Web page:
Figure 2
figure 2

Distribution of matches of length 10 or longer across the first 50 kilobases of the E. coli genome. Starts of individual genes are indicated by the blue crosses along the bottom, and matches to a particular genome are indicated in a line above the crosses in a particular color. The first line above the crosses indicates the coding direction of the proteins: either forward (red) or reverse (green). Names of several genes and operons are indicated at the bottom. Black squares in the bottom portion and cyan triangles in the top portion indicate matches to other portions of the E. coli genome (paralogs) are shown for completeness, but not discussed further in this work. The matching signature peptides and annotations of matched genes are enumerated for B. subtilis (black squares in the top panel) in Additional file 1, and discussed below.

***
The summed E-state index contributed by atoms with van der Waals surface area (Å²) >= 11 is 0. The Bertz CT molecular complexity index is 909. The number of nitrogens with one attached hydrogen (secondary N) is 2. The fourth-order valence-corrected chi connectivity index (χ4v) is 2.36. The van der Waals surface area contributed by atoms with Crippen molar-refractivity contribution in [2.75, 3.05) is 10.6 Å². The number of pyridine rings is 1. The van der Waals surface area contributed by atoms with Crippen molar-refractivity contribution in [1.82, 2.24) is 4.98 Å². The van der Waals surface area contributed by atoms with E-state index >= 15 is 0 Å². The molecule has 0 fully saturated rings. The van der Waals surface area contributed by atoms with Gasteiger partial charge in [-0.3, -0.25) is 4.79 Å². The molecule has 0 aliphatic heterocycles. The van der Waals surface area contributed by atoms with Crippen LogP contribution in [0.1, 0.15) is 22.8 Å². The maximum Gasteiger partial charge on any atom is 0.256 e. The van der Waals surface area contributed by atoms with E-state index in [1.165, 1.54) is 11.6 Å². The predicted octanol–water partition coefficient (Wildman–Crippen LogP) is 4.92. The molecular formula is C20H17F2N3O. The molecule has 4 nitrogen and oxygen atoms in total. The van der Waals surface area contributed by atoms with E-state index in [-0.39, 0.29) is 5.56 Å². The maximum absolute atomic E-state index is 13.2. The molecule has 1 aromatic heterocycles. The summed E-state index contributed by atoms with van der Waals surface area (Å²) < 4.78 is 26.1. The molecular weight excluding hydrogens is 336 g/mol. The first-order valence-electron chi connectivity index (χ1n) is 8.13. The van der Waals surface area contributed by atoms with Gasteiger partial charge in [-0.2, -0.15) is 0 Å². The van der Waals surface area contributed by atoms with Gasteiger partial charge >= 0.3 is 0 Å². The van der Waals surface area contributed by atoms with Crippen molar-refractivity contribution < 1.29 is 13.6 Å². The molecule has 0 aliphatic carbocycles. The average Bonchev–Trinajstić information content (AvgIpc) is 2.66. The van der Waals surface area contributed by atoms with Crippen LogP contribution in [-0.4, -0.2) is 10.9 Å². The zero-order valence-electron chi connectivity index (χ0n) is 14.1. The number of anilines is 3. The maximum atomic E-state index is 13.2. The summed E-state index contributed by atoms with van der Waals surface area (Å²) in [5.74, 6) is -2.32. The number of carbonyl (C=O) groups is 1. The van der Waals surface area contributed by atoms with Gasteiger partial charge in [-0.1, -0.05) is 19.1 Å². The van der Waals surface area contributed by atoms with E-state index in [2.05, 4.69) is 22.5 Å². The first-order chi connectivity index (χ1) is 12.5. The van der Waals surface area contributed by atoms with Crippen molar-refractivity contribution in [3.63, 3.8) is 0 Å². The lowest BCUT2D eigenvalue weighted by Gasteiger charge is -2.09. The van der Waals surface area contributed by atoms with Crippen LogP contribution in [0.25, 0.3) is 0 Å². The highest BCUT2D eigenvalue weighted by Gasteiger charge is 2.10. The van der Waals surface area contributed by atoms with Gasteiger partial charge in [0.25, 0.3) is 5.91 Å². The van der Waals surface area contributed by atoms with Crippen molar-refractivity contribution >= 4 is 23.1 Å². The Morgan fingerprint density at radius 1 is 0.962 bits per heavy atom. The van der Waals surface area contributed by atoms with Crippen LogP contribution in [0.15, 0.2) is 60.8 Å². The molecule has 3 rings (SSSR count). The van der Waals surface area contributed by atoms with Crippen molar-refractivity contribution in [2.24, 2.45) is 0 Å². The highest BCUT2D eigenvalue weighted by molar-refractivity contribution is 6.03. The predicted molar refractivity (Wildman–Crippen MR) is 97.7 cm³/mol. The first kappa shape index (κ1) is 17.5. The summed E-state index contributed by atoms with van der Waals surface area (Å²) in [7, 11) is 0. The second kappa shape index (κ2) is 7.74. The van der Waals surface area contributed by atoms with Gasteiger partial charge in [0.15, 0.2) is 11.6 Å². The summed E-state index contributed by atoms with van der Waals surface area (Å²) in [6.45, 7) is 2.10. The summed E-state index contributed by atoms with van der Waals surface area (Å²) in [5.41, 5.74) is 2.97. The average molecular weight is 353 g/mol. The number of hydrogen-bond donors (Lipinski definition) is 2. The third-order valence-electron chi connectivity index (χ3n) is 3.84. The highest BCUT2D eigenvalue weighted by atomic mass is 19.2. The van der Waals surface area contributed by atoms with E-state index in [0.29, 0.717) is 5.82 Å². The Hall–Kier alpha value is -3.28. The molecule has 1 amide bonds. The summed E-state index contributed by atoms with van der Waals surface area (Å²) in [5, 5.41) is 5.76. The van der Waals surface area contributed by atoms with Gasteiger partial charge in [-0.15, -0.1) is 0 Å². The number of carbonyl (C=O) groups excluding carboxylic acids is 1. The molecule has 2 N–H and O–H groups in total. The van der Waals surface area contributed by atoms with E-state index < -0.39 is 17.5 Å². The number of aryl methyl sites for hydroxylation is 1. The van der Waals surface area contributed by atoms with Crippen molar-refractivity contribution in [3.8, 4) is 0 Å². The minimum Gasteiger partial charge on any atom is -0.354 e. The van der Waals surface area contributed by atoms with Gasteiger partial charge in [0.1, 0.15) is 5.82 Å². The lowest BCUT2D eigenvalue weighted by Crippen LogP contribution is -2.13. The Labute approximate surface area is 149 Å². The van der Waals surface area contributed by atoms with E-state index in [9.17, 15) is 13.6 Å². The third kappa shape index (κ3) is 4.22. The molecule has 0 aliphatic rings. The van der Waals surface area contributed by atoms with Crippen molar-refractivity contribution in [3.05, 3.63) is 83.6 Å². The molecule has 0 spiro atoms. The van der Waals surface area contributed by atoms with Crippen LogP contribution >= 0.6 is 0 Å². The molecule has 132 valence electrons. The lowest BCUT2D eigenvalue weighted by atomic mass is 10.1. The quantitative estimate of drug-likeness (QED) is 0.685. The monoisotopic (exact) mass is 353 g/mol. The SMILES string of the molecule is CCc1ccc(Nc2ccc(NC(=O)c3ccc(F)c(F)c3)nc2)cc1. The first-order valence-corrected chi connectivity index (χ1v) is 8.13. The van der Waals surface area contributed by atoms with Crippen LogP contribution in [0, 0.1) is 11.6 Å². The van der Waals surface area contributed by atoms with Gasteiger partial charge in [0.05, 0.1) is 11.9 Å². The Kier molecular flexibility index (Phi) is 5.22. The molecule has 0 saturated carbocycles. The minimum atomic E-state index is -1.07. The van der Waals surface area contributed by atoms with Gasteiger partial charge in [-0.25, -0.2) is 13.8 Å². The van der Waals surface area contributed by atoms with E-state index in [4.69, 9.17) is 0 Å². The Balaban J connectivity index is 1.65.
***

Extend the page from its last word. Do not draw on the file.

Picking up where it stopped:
A vertical slice through Figure 2, then, will approximate the presence / absence phylogenetic profile of each gene across enteric bacteria (bottom portion) and representatives of the bacterial kingdom (top portion). Three types of matches can be distinguished by the 10-mer-based phylogenetic profile. Highly conserved proteins, such as HSP-70 or the tRNA synthetase, have 10-mer matches between E. coli and each of the other genomes presented in Figure 2. In this case, multiple sequence alignments can be made across the bacterial kingdom, and the 10-mers, when examined across all of the pairwise bacterial genomic comparisons, serve as an enumeration of all of the different ways each conserved region can be assembled. Quite frequently in this case, some 10-mer signatures are indicative of function across the entire bacterial kingdom and will be useful in identifying divergent organisms in metagenomic samples, while other 10-mer signatures identify the gene in only a particular phylogenetic subset of bacteria, and will be useful in creating a phylogenetic profile of a metagenomic sample.